An irregular heartbeat can lead to serious health problems. Dr. Freda Lewis-Hall, chief medical officer of Pfizer, and ER physician Dr. Travis Stork have a heart-to-heart discussion about atrial fibrillation.
“It’s estimated that nearly 3 million Americans experience atrial fibrillation,” Dr. Lewis-Hall explains. “It is the most common form of atypical or abnormal heart rhythms.”
Also known as AF or AFib, atrial fibrillation is a cardiovascular disorder in which the atria in the heart quiver instead of pump, making the heart work harder to circulate blood through the lower chambers and throughout the body. The fluttering arrhythmia caused by AFib is typically diagnosed with a stethoscope during a routine health screening. Over time, people with AFib are five times more likely to suffer a stroke or develop cardiovascular disease from the added strain.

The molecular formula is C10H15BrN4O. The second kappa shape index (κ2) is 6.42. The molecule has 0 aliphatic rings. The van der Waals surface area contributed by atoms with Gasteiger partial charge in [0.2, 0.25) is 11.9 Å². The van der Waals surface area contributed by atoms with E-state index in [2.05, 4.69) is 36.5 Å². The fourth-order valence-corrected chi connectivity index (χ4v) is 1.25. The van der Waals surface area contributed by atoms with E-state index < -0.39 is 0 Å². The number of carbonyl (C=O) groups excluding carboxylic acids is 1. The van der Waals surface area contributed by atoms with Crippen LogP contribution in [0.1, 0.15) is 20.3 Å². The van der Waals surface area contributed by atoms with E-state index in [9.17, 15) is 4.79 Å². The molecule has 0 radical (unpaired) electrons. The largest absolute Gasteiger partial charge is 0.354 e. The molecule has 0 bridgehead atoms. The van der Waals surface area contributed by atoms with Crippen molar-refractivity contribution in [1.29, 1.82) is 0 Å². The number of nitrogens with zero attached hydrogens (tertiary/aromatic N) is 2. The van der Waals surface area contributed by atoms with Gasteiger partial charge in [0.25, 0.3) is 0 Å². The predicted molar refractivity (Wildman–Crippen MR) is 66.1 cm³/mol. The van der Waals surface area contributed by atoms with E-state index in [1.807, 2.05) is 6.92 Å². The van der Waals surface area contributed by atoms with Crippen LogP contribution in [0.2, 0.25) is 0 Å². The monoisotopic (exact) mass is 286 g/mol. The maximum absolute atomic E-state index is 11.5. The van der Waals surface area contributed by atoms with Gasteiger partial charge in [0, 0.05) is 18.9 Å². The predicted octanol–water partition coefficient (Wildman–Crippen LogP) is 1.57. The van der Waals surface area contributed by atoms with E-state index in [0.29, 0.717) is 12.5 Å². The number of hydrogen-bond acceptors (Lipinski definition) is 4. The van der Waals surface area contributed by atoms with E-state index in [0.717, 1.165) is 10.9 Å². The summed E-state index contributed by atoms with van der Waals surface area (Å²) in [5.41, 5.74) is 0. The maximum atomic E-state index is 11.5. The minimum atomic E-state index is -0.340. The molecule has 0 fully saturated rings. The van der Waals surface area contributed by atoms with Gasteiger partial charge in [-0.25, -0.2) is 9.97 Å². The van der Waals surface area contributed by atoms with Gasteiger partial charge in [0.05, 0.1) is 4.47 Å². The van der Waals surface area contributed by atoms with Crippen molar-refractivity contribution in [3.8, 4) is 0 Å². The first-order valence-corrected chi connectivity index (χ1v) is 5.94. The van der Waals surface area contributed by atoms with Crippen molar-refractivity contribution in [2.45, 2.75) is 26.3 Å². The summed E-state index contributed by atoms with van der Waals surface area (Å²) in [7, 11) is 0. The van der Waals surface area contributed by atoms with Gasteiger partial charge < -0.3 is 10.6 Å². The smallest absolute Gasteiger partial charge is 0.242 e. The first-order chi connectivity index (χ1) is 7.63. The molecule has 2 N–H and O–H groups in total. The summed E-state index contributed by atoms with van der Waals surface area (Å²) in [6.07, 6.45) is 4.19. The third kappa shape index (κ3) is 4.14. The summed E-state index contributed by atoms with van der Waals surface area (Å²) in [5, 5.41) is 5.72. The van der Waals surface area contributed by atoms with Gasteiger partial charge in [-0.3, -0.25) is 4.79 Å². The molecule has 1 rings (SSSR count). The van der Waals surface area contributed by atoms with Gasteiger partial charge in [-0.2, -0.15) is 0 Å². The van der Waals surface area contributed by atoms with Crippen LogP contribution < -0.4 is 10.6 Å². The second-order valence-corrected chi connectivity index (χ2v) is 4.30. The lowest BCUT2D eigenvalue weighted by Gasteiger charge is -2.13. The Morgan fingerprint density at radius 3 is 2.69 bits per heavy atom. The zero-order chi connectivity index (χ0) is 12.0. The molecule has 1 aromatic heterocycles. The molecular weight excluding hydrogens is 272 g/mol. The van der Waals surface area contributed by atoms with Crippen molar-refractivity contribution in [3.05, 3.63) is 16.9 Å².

Dr. Lewis-Hall explains that smoking and high levels of caffeine both elevate heart rates and make atrial fibrillation worse.
“Some people have no symptoms at all, and that’s why so many people with atrial fibrillation go undiagnosed,” Dr. Lewis-Hall adds.
Treatments for AFib include blood thinners to prevent clots and other prescription medications to regulate heart rate. Electrical cardioversion, a form of shockwave therapy, can help reset the heart’s rhythm, and in certain circumstances, a surgically implanted pacemaker may be required. Radiofrequency catheter ablation may also be used to obliterate abnormal tissue interfering with the flow of electrical signals and/or correct structural damage within the heart.
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